For many people, summertime is all about hitting the water, soaking up some sunshine and catching a big fish — or two.
For performance artist Mary Langham, summers are for circuses and circus camps. And every three or four years, she graces the “stage” and shares her art with the community. This is one of those years.
A proposal to put legalizing commercial marijuana operations back before Homer city voters drew significant public testimony again this week, most in favor of legalization, but in a tie vote, the council introduced an ordinance that would bring the issue back to voters this spring.
A marathon meeting by the Homer City Council may have been dominated by marijuana regulation (see story above), but it was also the end of a debate that has stretched back beyond last summer on the issue of how to regulate automobile use on Homer’s beaches.
If Sunday’s powder-pounding wasn’t enough to satisfy your relentless craving for snow, you’re in luck.
As part of their Artist in Residency program, Bunnell Street Arts Center will host a “Snow Ball” at 8 p.m. Feb. 26, featuring live music by the Super Saturated Sugar Strings.
Karen Cauble and the Alternative Violence Project are offering a new way to learn about conflict resolution.
In cooperation with the Alaska Training Cooperative on Conflict Resolution Skills, an Alternative to Violence Basic Workshop will be held in Homer in March. The basic workshop offers experiential exercises and practice, with the goal of helping reduce conflicts at work and everyday settings.
Homer is a community that cares. We turn out for fundraisers, volunteer at local events and nurture strong friendships. In fact, according to a study completed by MAPP of the Southern Kenai Peninsula, 64 percent of local respondents say they always have supportive and loving relationships in their lives.
MAPP would like to utilize this strength.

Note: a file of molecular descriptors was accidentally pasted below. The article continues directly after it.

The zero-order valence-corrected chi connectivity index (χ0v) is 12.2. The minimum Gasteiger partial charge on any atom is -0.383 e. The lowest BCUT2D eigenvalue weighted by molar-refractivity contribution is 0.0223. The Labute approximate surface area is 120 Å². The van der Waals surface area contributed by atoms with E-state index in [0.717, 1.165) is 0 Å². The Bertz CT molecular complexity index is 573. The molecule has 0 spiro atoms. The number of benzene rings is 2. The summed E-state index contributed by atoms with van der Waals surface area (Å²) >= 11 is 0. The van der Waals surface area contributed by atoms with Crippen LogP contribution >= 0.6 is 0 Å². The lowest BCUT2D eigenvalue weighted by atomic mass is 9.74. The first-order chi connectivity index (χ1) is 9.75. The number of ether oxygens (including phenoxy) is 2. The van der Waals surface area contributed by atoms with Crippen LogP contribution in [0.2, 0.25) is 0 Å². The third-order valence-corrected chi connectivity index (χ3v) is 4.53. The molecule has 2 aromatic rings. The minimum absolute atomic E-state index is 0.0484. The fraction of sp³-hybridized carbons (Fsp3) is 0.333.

While toxic algal blooms are nothing new in Kachemak Bay, scientists were surprised to find levels of a type of toxic algae in marine mammals in the bay that has caused annual marine mammal die-offs in the California for decades now. While that algae toxin — domoic acid — has yet to present in quantities that would cause marine mammals to seize and die, its very presence is ominous given that conditions for an algal bloom in the area are improving each year as waters continue to warm.
Every client who walks through the doors of Tangles Hair Salon becomes a palette for Vicky Heath’s artistic creativity — as well as an outlet for her caring spirit.
Heath is a hair stylist and owner of Tangles, and making people feel good about themselves is one of her favorite parts of the job. She considers it her responsibility to create an atmosphere of trust and relaxation, and she does her stylists, Kristen, and Heath’s daughter Tiffany.
Three things we know for sure will happen in Homer: death, taxes and coastal erosion.
This winter, there have been some catastrophic erosion events; luckily, this is not the norm.
“Usually, erosion is not visible for a while and then a big slough comes off,” said Carey Meyer, Homer’s Public Works Director.
Homer folks had a lot on their minds Monday night as they gathered at the City Council meeting to discuss two of the city’s hottest topics.
The meeting stretched over four hours, as the Homer Council and interested community members debated both marijuana and beaches.